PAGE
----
This morning, I awoke with a vivid recollection of numerous moments throughout my life. It didn’t feel like what the Buddhists call “monkey mind,” the onslaught of chaotic, rapid disconnected thoughts that cause agitation or coagulate into a rigid storyline.
It felt more like the simultaneous visitation of life moments beyond time and space. Hard to explain. It was more than just the visual representation of long-ago moments. It was the presence of positive feelings associated with all of them.
I remember I used to say to myself “which one was my home?” when reflecting on all the changing relationships and situations throughout my adult life. As I have experienced three sudden deaths in my family this year, this question often comes to the fore with a gentle intensity. Gentle in the sense that there is no urgency to answer the question. Intense in that this question is the primary, all-encompassing one at this time in my life.
Tibetan Buddhist teacher/scholar Chogyam Trungpa Rinpoche often wrote about “the genuine heart of sadness.” He defines this sadness as an all-encompassing vulnerability, the ability to hold in one’s heart the whole spectrum of the human condition all at the same time without filters, without anger or regret, without fear, and most importantly, without romanticism. Put another way, all of these feelings both positive and negative can be present simultaneously, and can be accepted, too, as part of that spectrum. The idea is that when we really look at life in a truly real way, the painful, the beautiful, and the terrifying … if we can really be with that, a feeling of kinship for all things sometimes percolates and we feel a sweet kind of sadness.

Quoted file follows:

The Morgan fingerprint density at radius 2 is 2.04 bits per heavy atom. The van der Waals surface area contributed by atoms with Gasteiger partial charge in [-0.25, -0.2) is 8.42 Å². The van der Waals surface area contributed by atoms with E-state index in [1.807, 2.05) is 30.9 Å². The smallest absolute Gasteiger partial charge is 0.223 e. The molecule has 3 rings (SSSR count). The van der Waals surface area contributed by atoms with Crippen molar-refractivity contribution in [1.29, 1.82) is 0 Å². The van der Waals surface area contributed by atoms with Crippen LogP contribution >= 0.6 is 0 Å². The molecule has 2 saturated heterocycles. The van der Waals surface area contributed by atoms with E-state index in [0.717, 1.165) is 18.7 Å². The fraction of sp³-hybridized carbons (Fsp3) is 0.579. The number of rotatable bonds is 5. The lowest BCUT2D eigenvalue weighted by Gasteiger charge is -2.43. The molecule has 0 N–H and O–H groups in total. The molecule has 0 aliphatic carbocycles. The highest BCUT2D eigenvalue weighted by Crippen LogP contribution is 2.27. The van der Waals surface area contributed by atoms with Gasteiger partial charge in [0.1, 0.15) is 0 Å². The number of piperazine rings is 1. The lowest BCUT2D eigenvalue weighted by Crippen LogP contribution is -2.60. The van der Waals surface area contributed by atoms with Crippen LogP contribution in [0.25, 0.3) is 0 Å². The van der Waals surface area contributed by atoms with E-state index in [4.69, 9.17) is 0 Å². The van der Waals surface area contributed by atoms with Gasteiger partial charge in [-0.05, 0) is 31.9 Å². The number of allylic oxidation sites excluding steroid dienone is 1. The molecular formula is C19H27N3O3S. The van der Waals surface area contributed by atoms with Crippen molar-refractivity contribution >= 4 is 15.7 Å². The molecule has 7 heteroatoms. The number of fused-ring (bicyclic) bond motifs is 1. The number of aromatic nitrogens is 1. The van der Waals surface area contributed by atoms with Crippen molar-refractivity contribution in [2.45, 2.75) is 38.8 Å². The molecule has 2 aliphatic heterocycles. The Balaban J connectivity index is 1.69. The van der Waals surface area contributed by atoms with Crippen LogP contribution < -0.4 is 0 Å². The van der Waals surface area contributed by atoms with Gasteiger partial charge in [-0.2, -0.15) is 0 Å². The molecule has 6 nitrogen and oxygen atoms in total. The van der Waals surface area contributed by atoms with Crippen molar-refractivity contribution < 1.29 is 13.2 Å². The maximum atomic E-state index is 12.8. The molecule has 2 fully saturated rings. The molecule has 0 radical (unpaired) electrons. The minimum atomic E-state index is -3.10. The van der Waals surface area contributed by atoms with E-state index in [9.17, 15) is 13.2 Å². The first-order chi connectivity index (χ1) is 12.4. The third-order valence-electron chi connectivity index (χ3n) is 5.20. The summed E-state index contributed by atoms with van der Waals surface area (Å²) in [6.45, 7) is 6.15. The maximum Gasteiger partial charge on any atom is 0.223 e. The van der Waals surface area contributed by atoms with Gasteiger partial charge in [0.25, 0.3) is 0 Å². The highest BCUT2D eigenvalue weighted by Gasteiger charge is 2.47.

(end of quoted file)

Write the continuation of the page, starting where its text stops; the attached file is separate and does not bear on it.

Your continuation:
That is the feeling I woke with this morning, and I would like to honor those life moments that cascaded through me as I slowly opened my eyes. I’ll just list a few of those moments without much elaboration.
The deep regret and anguish on my frail father’s eyes last October, as I spread my sister’s ashes at sea. He died unexpectedly six months later.
The feeling of “home” whenever I hear country music, which I was introduced to in the early 1980s when my mother, sisters and I sang at country & western jamborees.
The bag of rotting lobster shells filled with maggots, underneath the Route 295 bridge in the summer of 1980 in my hometown Portland, Maine. I was 10 years old at the time and vividly and immediately recognized that death was a part of all this, and sometimes disgusting and undignified.
The taste of Dr. Pepper and Alexander the Grape candies, mixed with the smell of the Nissen Bread factory, located at the bottom of Munjoy Hill where I once lived with my sister and father. My life in Portland, Maine was not a happy one, by any means, but there was the feeling of “home” that has never left me.
Now, that my sister and father have both died without saying “goodbye”, that feeling of “home” is a deeply private place now that nobody alive can ever really share with me.
There are many homes I’ve experienced over the years -jobs, friendships, projects and social scenes I identified with. Now, they are all gone and their memory feels like a series of foreclosures. There has always been an ending beyond my control, even if the ending was a positive transition to something else.
I recall that the original Guautma Buddha of 2,500 years ago equated the liberated heart with “homelessness”. Letting go of vanishing realities and impermanent phenomena is akin to dying into all things. Maybe this is what the genuine heart of sadness is all about.
It just might be that the recognition of my powerlessness over death is bringing me closer to home than I ever was.